Of course, longtime Adam Strange fans and those who’d only discovered Adam in Moore’s comics would both have been disappointed with Man of Two Worlds, and there was no support for a continuing series.
At the end of the 3 issues, Adam is a not-very-heroic widower with a baby to raise. His adopted city of Ranagar is now in orbit around Rann. Instead of the wondrous Alanna, who was just as important to earlier stories as Adam, he is now stuck there with an Earthwoman he’s had a one-night stand with, and his dead wife’s parents, one a New Age hippy and the other a gibbering loon.
Is it any wonder no-one in DC was interested in taking up Adam’s story for another 8 years?
Great summary for a not-so-great mini series, Figs. The way I saw it, Moore's Adam may have been manipulated and mocked but he was still Rann's champion. Alanna was his world, his reason for fighting and winning.
Bruning's Adam was weak, depressing and indecisive. Losing Alanna, while dramatically striking, was thematically wrong. Adam the Cheater of Two Worlds just does not fit with the devotion and dedication he had to simply getting to where he can get zapped by the Zeta-Beam. If this happened before he got married, then there might be some weird justification but after!! Unless it was because his world-image of Rann and his place in it was thrown into disarray from the events of Swamp Thing. Combined with the added responsibility of impending fatherhood, Adam could be having a mid-life crisis! He has been around since the late 50s, y'know!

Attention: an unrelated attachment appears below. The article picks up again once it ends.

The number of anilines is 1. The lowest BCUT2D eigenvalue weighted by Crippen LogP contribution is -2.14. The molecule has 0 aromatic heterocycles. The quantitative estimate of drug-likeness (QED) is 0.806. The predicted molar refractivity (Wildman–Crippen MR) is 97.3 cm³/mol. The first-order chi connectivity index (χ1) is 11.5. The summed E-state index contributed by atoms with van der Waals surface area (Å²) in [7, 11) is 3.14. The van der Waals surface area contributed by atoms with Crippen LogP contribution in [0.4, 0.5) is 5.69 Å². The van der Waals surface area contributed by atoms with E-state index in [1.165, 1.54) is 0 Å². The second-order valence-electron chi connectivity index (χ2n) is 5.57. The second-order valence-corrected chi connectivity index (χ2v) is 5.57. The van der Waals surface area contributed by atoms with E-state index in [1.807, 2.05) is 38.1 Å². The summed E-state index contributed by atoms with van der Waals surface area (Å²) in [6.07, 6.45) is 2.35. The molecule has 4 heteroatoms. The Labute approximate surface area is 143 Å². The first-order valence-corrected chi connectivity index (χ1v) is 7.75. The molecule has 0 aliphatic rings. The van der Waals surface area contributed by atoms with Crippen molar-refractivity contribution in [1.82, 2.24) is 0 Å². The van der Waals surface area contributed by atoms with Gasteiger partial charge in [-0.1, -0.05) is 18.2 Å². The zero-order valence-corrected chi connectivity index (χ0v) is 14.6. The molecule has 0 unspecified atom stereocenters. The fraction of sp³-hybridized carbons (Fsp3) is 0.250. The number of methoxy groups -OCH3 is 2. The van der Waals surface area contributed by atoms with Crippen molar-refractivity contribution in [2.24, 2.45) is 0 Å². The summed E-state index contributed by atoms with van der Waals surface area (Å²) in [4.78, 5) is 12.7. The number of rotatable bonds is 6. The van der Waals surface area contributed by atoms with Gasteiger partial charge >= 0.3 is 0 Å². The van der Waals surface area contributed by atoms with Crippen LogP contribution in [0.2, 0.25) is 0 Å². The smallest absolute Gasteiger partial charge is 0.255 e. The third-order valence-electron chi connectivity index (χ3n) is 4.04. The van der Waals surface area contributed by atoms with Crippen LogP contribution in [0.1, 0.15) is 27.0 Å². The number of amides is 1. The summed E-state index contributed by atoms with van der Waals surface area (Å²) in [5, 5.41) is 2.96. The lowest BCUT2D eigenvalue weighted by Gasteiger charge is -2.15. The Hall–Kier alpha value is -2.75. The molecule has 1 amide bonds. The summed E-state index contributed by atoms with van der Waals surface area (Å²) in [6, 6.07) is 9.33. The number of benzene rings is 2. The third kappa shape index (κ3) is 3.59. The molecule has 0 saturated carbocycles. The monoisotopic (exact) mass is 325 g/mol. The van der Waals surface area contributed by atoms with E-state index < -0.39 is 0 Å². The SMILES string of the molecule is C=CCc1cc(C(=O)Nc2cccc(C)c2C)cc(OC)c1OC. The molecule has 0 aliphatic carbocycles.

Tim Truman stated (on his website, if I'm remembering where I read it) that Hawkworld was intended to be a stand-alone story. DC editorial decides halfway through to make it into continuity.
I bought the Adam mini-series and didn't like it, mostly for what Figs has stated.
Combined with the added responsibility of impending fatherhood, Adam could be having a mid-life crisis! He has been around since the late 50s, y'know!
As bad as Man of Two Worlds was, if we allow that the interconnectivity of these stories means anything, then we also have to allow that the events here 'happened'. I don't know why they couldn't just pretend that they were out of continuity, as they did with Barr's Batman: Son of the Demon for all those years. That would have been the simple solution. Ironically, considering the credulity-busting lengths DC goes to to negate the events of Man of Two Worlds, the later stories confirm that it is very much in continuity.
My views on the uses and abuses of continuity are complex, obviously, but if they are going to say it's in, then it's in, and we have to accept it. (I don't have an Earth-F that I can retreat to!) Given that, your mid-life crisis explanation will have to do for Adam's many lapses in Bruning's story.